What to pack for surgery. THE HOSPITAL BAG.

Updated: May 5, 2020

Preparing for surgery as an advocate is hard, emotionally and physically.

So here is a practical list to get you organised and give you ideas of what to pack for surgery to reduce anxiety and stress and ensure your experience in hospital will go as smoothly and practically as possible.


A LIST OF WHAT TO DO A WEEK BEFORE SURGERY <--- This list is a practical guide of what to do in the week leading up to surgery.


Things you will need:


A suitcase and or holdall


Comfy and practical well fitting clothes. This should be obvious but you'd be surprised how often these don't get packed. Hospital admissions, especially surgical ones involve a lot of sitting, a lot of physiotherapy, a lot of walking up and down corridors. Its hard on your body especially your feet. So try to pack well made shoes/trainers and decent socks, an appropriate coat if you are in and out of the hospital a lot. If you are expressing milk then think of adaptable clothing that can help you to express milk with dignity. Lounge wear is easily available, also make its easy to wash and tumble dry. General anaesthetic can make your little one quite sick and not tolerate food and drink so think of that too.


Phone Chargers. 3m cords are brilliant for hospital.


Kindle, ipad or tablet


Eye masks and ear plugs.


Neck/travel pillow.


Reusable mug with a lid on it / reusable water bottle.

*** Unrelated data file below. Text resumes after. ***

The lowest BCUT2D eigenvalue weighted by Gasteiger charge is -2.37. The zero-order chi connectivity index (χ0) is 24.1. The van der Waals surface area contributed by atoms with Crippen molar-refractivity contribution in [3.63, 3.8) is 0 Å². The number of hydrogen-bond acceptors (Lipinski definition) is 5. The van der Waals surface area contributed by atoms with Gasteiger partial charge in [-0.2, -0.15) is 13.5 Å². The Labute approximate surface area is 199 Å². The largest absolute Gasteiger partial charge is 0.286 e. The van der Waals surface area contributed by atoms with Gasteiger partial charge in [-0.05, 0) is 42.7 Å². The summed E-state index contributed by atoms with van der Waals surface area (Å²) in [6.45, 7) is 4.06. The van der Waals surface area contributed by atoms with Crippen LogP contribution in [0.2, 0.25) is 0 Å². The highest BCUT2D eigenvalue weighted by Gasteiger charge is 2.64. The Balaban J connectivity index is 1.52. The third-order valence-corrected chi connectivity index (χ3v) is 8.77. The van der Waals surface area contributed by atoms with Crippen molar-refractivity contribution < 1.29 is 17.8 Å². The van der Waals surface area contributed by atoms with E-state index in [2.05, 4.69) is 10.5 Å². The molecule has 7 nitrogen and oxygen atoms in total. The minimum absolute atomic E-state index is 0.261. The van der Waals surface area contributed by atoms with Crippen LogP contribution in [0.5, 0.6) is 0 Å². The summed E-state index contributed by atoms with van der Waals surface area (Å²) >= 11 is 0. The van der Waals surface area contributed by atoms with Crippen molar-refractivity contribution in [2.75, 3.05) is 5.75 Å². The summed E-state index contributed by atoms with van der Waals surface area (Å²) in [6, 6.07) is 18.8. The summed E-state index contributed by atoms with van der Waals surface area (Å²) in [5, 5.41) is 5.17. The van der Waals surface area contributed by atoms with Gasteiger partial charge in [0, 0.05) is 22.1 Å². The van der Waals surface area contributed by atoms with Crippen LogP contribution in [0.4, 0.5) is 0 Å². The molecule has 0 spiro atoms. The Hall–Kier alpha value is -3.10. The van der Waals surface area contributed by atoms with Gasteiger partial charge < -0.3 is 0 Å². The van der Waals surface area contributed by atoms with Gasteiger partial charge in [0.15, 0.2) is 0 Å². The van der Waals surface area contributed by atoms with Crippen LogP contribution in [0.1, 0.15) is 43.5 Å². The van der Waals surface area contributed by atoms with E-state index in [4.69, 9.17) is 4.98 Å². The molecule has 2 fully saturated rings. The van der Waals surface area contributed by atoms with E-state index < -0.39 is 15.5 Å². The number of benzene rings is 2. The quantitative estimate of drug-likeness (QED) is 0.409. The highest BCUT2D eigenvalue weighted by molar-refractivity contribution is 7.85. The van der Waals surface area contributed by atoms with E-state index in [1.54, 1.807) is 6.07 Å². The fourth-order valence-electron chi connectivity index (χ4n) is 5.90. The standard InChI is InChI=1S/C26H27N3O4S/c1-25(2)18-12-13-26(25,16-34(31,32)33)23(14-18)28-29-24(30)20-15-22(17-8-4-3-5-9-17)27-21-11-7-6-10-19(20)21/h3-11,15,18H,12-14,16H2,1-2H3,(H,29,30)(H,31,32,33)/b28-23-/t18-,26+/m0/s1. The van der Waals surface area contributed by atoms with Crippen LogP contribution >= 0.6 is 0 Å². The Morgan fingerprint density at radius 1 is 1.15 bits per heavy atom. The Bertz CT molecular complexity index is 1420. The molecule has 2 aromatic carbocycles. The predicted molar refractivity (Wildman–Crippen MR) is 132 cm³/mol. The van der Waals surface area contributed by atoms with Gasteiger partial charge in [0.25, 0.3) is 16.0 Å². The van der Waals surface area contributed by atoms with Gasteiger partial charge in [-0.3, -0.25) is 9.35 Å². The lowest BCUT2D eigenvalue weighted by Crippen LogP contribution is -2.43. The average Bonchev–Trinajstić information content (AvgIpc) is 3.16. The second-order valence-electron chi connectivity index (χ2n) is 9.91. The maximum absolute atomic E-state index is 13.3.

Wash bag to include, toothbrush, toothpaste, soap, shampoo and conditioner, nail file, clippers, hair bobbles, a razor, shaving foam, a comb, deodorant (most wards prefer roll on and not aerosols) moisturiser, lip balm, hand sanitiser and hand cream.


Nappies/incontinent products.


Wet wipes.


Food and snacks. EASY MEAL AND SNACK IDEAS FOR HOSPITAL.


A pack of tissues


A book/adult colouring and pens/magazines.


Particular pieces of equipment for your child

(Their sleep system, ventilator, feeding pump, suction machine, catheters, wheelchair, splints, casts, glucose monitor)


Your child's medication, make sure its labelled and in date.


Your child's specialised feed.


A few toys/books that will bring your child comfort.


A scarf sprayed with your perfume or aftershave has been shown to reduce anxiety and promote better sleep in places that are foreign to your own bed. So this may bring comfort to your child whilst they are poorly or recovering and may even buy you a few minutes to pop for a coffee or some fresh air if possible.


Empty carrier bags, for dirty washing or sending items home.








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